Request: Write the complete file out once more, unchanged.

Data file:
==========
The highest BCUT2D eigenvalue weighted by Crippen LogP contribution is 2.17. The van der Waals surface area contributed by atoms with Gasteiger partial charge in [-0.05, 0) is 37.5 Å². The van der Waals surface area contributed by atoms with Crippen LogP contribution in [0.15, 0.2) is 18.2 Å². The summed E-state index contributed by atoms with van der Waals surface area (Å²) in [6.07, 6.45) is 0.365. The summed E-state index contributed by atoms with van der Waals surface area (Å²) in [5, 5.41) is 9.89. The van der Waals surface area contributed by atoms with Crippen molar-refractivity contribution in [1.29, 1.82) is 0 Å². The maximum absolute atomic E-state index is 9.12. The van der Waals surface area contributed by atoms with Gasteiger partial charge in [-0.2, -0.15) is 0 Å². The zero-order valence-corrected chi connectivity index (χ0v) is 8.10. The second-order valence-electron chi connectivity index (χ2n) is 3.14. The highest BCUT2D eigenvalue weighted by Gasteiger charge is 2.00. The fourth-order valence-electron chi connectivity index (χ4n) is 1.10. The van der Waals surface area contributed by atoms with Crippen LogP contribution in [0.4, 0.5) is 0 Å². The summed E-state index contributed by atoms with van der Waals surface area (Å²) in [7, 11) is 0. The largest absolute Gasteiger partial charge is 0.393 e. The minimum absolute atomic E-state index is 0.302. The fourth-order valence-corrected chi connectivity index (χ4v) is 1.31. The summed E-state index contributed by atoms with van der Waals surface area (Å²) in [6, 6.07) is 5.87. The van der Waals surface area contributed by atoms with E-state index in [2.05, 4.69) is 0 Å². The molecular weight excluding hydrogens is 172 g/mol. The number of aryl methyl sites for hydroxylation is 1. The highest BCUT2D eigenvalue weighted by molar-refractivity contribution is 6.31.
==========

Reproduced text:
The highest BCUT2D eigenvalue weighted by Crippen LogP contribution is 2.17. The van der Waals surface area contributed by atoms with Gasteiger partial charge in [-0.05, 0) is 37.5 Å². The van der Waals surface area contributed by atoms with Crippen LogP contribution in [0.15, 0.2) is 18.2 Å². The summed E-state index contributed by atoms with van der Waals surface area (Å²) in [6.07, 6.45) is 0.365. The summed E-state index contributed by atoms with van der Waals surface area (Å²) in [5, 5.41) is 9.89. The van der Waals surface area contributed by atoms with Crippen molar-refractivity contribution in [1.29, 1.82) is 0 Å². The maximum absolute atomic E-state index is 9.12. The van der Waals surface area contributed by atoms with Gasteiger partial charge in [-0.2, -0.15) is 0 Å². The zero-order valence-corrected chi connectivity index (χ0v) is 8.10. The second-order valence-electron chi connectivity index (χ2n) is 3.14. The highest BCUT2D eigenvalue weighted by Gasteiger charge is 2.00. The fourth-order valence-electron chi connectivity index (χ4n) is 1.10. The van der Waals surface area contributed by atoms with Crippen LogP contribution in [0.4, 0.5) is 0 Å². The summed E-state index contributed by atoms with van der Waals surface area (Å²) in [7, 11) is 0. The largest absolute Gasteiger partial charge is 0.393 e. The minimum absolute atomic E-state index is 0.302. The fourth-order valence-corrected chi connectivity index (χ4v) is 1.31. The summed E-state index contributed by atoms with van der Waals surface area (Å²) in [6, 6.07) is 5.87. The van der Waals surface area contributed by atoms with E-state index in [2.05, 4.69) is 0 Å². The molecular weight excluding hydrogens is 172 g/mol. The number of aryl methyl sites for hydroxylation is 1. The highest BCUT2D eigenvalue weighted by molar-refractivity contribution is 6.31.